• Mar 20 2019
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  • Category: CAFC Updates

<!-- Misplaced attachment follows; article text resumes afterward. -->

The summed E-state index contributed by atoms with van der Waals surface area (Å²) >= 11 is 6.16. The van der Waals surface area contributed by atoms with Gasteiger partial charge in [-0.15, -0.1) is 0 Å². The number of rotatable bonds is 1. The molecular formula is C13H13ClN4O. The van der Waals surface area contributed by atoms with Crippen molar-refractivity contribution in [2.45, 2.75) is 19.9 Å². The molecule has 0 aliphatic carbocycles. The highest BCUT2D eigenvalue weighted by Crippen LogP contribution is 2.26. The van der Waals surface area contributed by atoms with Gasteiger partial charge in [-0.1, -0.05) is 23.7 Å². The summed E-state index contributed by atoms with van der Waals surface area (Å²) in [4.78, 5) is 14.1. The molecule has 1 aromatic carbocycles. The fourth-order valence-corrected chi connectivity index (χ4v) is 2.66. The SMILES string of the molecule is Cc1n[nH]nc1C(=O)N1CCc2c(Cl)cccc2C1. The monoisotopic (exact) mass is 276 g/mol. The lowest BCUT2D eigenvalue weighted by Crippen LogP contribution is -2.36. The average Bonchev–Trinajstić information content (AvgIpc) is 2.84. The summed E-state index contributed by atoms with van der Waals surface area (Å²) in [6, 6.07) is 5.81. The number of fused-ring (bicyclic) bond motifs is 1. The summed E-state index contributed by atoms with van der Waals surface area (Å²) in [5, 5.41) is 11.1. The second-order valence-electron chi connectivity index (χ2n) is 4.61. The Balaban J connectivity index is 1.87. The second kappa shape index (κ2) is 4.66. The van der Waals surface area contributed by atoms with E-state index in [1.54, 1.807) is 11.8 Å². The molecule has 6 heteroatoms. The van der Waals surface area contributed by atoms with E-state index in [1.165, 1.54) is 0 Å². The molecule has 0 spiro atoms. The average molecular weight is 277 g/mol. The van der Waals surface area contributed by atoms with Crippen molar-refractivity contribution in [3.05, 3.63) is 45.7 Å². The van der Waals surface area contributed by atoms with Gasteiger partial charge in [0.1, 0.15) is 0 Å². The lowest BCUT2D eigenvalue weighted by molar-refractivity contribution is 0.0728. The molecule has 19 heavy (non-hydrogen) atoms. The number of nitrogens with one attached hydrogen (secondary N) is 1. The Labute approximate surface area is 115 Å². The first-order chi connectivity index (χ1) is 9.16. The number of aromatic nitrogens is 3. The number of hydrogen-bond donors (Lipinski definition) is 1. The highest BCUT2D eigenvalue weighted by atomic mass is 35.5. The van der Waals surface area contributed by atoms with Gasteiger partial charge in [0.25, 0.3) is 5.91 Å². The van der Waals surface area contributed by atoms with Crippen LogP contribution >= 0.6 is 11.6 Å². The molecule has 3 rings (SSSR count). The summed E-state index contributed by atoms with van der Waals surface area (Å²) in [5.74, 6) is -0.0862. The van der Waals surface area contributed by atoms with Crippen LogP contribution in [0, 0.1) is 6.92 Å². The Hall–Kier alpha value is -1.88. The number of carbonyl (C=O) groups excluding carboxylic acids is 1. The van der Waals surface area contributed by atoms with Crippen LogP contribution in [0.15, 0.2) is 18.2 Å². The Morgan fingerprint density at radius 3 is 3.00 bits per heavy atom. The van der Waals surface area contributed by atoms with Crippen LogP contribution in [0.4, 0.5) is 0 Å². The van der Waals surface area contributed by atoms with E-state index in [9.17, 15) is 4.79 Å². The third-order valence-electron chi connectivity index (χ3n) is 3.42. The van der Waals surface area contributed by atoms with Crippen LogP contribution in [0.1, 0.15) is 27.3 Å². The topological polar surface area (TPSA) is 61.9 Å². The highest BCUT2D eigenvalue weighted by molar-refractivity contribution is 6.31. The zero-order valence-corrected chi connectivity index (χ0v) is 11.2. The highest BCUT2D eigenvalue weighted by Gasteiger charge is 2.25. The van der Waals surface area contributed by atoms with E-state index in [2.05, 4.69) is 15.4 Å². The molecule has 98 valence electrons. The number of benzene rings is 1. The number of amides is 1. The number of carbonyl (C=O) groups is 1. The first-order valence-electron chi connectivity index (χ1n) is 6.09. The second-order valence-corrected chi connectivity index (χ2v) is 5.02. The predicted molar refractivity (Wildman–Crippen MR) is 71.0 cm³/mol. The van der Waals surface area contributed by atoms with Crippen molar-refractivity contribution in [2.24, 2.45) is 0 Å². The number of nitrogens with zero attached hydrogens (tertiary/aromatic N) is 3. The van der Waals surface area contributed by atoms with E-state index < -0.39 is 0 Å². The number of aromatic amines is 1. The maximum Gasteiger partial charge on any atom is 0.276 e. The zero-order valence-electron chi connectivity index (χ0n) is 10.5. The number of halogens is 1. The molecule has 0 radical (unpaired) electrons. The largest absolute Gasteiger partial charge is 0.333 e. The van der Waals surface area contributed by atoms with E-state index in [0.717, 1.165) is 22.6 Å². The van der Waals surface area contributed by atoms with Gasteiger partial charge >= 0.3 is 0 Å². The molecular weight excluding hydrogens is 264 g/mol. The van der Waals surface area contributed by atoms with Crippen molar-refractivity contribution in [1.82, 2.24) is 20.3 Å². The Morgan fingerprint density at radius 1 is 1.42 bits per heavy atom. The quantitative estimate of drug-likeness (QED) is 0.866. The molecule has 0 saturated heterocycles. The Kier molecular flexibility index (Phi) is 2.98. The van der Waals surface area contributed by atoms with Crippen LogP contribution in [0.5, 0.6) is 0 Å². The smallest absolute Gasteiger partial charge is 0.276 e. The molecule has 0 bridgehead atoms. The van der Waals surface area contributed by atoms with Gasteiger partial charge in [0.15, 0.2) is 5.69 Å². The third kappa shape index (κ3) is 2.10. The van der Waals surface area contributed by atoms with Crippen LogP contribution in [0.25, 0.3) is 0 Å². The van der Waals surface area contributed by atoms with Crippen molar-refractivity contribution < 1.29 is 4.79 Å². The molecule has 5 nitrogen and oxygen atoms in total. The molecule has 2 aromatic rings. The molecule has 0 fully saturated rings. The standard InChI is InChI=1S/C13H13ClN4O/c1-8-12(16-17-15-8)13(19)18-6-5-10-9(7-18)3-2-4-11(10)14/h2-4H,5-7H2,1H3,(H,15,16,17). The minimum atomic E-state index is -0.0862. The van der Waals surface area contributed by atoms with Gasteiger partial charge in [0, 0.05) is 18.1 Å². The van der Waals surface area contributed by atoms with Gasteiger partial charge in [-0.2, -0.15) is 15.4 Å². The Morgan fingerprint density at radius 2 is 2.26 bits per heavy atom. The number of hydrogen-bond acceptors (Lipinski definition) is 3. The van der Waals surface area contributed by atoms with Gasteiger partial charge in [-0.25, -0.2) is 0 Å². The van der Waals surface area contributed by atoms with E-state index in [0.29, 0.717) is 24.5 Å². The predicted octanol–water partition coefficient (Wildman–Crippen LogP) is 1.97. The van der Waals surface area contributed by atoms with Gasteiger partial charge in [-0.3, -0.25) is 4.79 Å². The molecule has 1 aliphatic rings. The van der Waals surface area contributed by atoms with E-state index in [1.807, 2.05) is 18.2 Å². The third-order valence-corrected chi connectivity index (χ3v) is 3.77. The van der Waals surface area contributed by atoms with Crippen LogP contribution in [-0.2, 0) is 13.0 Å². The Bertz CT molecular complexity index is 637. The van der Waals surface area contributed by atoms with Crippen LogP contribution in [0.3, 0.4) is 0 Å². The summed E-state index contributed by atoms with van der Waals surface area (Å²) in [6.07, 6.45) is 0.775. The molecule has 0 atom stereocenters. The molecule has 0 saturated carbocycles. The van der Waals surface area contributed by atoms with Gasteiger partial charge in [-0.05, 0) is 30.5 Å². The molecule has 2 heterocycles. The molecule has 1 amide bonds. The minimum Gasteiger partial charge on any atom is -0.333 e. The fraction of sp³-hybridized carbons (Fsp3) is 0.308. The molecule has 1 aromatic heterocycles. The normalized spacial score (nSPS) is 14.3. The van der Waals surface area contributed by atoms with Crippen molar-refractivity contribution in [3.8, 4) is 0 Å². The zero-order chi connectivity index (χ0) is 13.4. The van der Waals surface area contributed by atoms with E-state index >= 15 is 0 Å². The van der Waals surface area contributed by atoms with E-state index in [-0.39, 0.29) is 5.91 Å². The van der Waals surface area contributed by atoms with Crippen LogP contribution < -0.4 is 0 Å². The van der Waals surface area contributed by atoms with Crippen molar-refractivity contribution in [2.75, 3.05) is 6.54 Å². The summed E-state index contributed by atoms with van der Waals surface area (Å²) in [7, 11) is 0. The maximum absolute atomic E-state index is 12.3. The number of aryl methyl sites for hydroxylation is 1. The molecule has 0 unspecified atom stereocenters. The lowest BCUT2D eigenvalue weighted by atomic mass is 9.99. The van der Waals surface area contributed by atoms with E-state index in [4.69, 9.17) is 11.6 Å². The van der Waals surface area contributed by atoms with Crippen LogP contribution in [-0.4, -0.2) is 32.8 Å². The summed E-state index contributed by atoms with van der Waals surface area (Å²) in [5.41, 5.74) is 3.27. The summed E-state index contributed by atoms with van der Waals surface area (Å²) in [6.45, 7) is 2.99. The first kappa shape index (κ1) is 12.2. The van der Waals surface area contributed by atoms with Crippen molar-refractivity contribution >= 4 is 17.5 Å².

SRI sued Cisco for infringement of patents relating to computer-automated methods of hierarchical event monitoring and analysis within an enterprise network. In view of the district court’s final judgment, Cisco appeals the: (1) denial of its motion for summary judgment of patent ineligibility under § 101, (2) construction of the claim term “network traffic data,” (3) grant of summary judgment of no anticipation, (4) denial of judgment as a matter of law of no willful infringement, and (5) grant of enhanced damages, attorneys’ fees, and ongoing royalties. With respect to patent eligibility, because the CAFC finds that a) the claimed technology “overrides the routine and conventional sequence of events” by detecting suspicious network activity, generating reports of suspicious activity, and receiving and integrating the reports using one or more hierarchical monitors, b) that the claims are not directed to using a computer as a tool, but rather recite a specific technique for improving computer network security, and c) that the human mind is not equipped to detect suspicious activity by using network monitors and analyzing network packets as recited by the claims, the CAFC affirms the finding of patent eligibility. The CAFC also affirms the district court’s claim construction, finding that Cisco’s proposed construction goes too far in limiting the amount of preprocessing encompassed by the claim, and rejecting Cisco’s argument-based estoppel theory because SRI’s statements in the prosecution history do not invoke a clear and unmistakable surrender of all preprocessing, including decryption, decoding, and parsing. Regarding anticipation, the CAFC finds that the prior art does not expressly disclose directly examining network packets as required by the claims, and finds no error in the sua sponte nature of the district court’s order,  and therefore affirms the summary judgment of no anticipation. The CFAC however,vacates and remands the district court’s denial of Cisco’s renewed motion for JMOL of no willful infringement because the record is insufficient to establish that Cisco’s conduct rose to the level of wanton, malicious, and bad-faith behavior required for willful infringement, and while the jury heard evidence that Cisco was aware of the patents in May 2012, before filing of the lawsuit, the CAFC does do not see how the record supports a willfulness finding going back to 2000. In addition, Cisco’s decision not to seek an advice-of-counsel defense is legally irrelevant under 35 U.S.C. § 298. While taking no issue with the district court’s award of attorneys’ fees generally, the CAFC vacates and remands the district court’s award of attorneys’ fees under § 285 solely for recalculation for removal of attorney hours clearly included by mistake. Finally, Cisco argues that the district court abused its discretion in awarding the 3.5% ongoing royalty on “all post-verdict sales” without considering Cisco’s design-arounds. The CAFC acknowledges that the district court has not yet determined whether products and services that were not accused (that is, changed after the jury verdict) are colorably different for purposes of ongoing royalty calculations. Judge Lourie dissents from the majority’s decision up-holding the eligibility of the claims, because in his view, they are clearly abstract and thus would not reach the remaining issues in the case.

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